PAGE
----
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A wide range of textbooks are now available on the topic of headache, ranging from short notes of 40 or 50 pages up to encyclopaedic tomes. This book falls into the middle of the range, being an easy read of 165 pages.
The work is divided into three broad categories: (1) pathophysiology and epidemiology of headache, (2) primary headache disorders, and (3) secondary headache disorders.
In the first section, the starting point is the International Headache Society (IHS) classification but the bridge to the clinical approach to patients is rapid and the use of disability assessment tools is discussed. The epidemiology of the various forms of headache is then examined, together with impact on the sufferer. An entire chapter is devoted to diagnostic testing, particularly to exclude ominous causes of headache, and finally the pathophysiology of primary headache is discussed, the focus being on migraine. Genetics, anatomy, and physiology are all investigated. This whole section is concise and informative, giving a very good overview of the subject.
The rest of the book is divided into chapters dealing with specific types of headache, the first section looking at migraine, tension-type headache, chronic daily headache, cluster headache, and related symptoms, the final section covering secondary headache, including post-traumatic headache, headache associated with disease of the intracranial cavity, sinus headache, headache associated with CNS infection, headache associated with pregnancy and breast feeding, and geriatric headache. Within these chapters, all types of presentation and management are discussed, the emphasis being on the use and application of the IHS classification in a clinical setting.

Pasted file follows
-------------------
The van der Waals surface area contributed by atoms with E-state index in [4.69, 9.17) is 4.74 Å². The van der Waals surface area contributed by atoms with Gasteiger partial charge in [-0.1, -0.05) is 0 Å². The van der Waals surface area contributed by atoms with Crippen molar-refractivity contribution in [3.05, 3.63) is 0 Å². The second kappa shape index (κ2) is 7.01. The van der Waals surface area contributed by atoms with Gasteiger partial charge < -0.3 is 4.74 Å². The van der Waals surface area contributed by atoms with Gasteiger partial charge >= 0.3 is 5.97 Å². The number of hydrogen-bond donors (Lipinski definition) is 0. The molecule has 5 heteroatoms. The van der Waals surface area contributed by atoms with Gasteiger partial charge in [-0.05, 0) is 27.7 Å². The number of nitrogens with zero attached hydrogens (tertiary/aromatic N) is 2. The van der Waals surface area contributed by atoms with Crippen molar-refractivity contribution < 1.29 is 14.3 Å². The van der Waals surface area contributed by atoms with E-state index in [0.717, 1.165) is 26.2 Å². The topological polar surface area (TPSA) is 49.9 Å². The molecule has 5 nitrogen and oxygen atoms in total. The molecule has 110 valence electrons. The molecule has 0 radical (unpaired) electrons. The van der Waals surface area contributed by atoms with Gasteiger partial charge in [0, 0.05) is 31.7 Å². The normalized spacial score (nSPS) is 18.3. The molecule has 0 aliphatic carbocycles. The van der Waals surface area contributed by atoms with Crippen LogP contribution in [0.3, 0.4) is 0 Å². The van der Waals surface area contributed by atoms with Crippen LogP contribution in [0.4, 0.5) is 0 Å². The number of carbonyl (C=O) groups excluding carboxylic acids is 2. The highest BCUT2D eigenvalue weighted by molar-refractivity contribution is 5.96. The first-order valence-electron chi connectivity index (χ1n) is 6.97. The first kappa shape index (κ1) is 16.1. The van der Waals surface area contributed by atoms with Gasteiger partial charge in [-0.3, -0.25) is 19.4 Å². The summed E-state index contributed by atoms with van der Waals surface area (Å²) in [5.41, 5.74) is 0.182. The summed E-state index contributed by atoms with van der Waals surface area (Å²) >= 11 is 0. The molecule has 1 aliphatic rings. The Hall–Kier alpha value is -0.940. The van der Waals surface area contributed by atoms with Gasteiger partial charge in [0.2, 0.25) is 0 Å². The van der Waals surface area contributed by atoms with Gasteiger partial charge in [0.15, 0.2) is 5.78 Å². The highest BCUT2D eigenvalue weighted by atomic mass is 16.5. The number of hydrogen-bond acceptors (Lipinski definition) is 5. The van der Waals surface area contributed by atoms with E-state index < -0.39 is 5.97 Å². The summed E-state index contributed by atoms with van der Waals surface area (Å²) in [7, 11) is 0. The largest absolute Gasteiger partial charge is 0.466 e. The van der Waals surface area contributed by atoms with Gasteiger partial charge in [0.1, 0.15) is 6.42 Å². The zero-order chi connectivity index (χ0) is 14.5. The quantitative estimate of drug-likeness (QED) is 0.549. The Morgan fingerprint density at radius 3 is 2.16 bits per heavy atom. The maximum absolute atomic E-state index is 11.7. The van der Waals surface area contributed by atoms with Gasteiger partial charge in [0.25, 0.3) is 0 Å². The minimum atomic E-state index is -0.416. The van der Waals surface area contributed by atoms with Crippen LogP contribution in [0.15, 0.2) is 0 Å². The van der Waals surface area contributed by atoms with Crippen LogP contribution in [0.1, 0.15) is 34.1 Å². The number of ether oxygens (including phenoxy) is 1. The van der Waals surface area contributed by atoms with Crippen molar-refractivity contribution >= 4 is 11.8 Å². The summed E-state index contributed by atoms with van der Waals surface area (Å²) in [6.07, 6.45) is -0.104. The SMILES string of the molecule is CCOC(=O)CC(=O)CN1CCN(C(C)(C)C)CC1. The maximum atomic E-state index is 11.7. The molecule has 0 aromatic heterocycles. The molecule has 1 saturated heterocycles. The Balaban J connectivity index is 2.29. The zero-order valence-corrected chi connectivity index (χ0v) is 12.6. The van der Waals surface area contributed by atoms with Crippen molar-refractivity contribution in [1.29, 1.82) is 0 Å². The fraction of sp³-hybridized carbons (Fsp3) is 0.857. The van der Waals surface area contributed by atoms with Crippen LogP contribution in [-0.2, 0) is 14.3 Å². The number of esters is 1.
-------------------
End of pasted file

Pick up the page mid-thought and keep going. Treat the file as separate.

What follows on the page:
This book undoubtedly contains the full range of information necessary to deal with the treatment of headache. However, the clinical chapters are written from a predominantly American perspective and, therefore, the therapeutic approaches in particular do not necessarily correlate with those used in the United Kingdom. Because of the comprehensive nature of the work, there is a danger that the reader may not appreciate the relative importance of some of the various conditions discussed. For instance, my own experience has shown that the greatest clinic problem, even in a primary care setting, comprises patients with chronic daily headache and analgesic dependence. Important basic clinical issues such as this may be lost within the wealth of information set out here.
My overall impression is that this is a very comprehensive book which would serve as a good reference. However, although it would be extremely useful for the primary care doctor in the United States where more specialisation exists, its value in the United Kingdom may be limited to the secondary care doctor or to the few primary care doctors who have a specific interest in headache.
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